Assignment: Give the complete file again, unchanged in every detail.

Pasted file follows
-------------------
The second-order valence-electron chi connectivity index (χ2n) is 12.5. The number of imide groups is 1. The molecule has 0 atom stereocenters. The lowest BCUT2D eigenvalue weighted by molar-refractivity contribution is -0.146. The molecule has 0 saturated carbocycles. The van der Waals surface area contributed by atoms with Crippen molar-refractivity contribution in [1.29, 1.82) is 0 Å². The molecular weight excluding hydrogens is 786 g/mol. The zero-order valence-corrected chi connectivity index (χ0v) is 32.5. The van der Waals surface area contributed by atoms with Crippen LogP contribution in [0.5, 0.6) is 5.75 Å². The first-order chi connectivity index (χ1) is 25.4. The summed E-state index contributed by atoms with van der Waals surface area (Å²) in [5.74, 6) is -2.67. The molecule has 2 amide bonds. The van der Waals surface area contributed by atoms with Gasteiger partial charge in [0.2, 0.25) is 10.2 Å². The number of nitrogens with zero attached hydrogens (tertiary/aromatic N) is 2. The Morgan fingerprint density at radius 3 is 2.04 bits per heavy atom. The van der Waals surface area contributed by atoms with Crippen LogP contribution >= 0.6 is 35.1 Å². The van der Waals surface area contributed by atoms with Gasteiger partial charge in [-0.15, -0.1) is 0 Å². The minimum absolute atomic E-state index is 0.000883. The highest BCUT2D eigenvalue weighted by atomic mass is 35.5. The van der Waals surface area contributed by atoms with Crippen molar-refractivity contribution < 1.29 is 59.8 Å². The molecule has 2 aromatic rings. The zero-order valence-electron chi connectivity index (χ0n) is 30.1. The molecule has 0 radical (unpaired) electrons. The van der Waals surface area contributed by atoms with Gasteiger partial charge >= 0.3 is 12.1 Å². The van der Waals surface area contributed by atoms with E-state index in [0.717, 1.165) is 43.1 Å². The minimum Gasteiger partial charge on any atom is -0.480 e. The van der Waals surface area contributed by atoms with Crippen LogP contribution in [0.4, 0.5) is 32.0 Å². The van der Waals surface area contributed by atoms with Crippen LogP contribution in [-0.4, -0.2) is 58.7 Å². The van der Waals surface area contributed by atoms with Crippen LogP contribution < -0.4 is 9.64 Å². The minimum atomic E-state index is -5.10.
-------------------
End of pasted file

The second-order valence-electron chi connectivity index (χ2n) is 12.5. The number of imide groups is 1. The molecule has 0 atom stereocenters. The lowest BCUT2D eigenvalue weighted by molar-refractivity contribution is -0.146. The molecule has 0 saturated carbocycles. The van der Waals surface area contributed by atoms with Crippen molar-refractivity contribution in [1.29, 1.82) is 0 Å². The molecular weight excluding hydrogens is 786 g/mol. The zero-order valence-corrected chi connectivity index (χ0v) is 32.5. The van der Waals surface area contributed by atoms with Crippen LogP contribution in [0.5, 0.6) is 5.75 Å². The first-order chi connectivity index (χ1) is 25.4. The summed E-state index contributed by atoms with van der Waals surface area (Å²) in [5.74, 6) is -2.67. The molecule has 2 amide bonds. The van der Waals surface area contributed by atoms with Gasteiger partial charge in [0.2, 0.25) is 10.2 Å². The number of nitrogens with zero attached hydrogens (tertiary/aromatic N) is 2. The Morgan fingerprint density at radius 3 is 2.04 bits per heavy atom. The van der Waals surface area contributed by atoms with Crippen LogP contribution >= 0.6 is 35.1 Å². The van der Waals surface area contributed by atoms with Gasteiger partial charge in [-0.15, -0.1) is 0 Å². The minimum absolute atomic E-state index is 0.000883. The highest BCUT2D eigenvalue weighted by atomic mass is 35.5. The van der Waals surface area contributed by atoms with Crippen molar-refractivity contribution < 1.29 is 59.8 Å². The molecule has 2 aromatic rings. The zero-order valence-electron chi connectivity index (χ0n) is 30.1. The molecule has 0 radical (unpaired) electrons. The van der Waals surface area contributed by atoms with Gasteiger partial charge >= 0.3 is 12.1 Å². The van der Waals surface area contributed by atoms with E-state index in [0.717, 1.165) is 43.1 Å². The minimum Gasteiger partial charge on any atom is -0.480 e. The van der Waals surface area contributed by atoms with Crippen LogP contribution in [0.4, 0.5) is 32.0 Å². The van der Waals surface area contributed by atoms with Crippen LogP contribution in [-0.4, -0.2) is 58.7 Å². The van der Waals surface area contributed by atoms with Crippen LogP contribution < -0.4 is 9.64 Å². The minimum atomic E-state index is -5.10.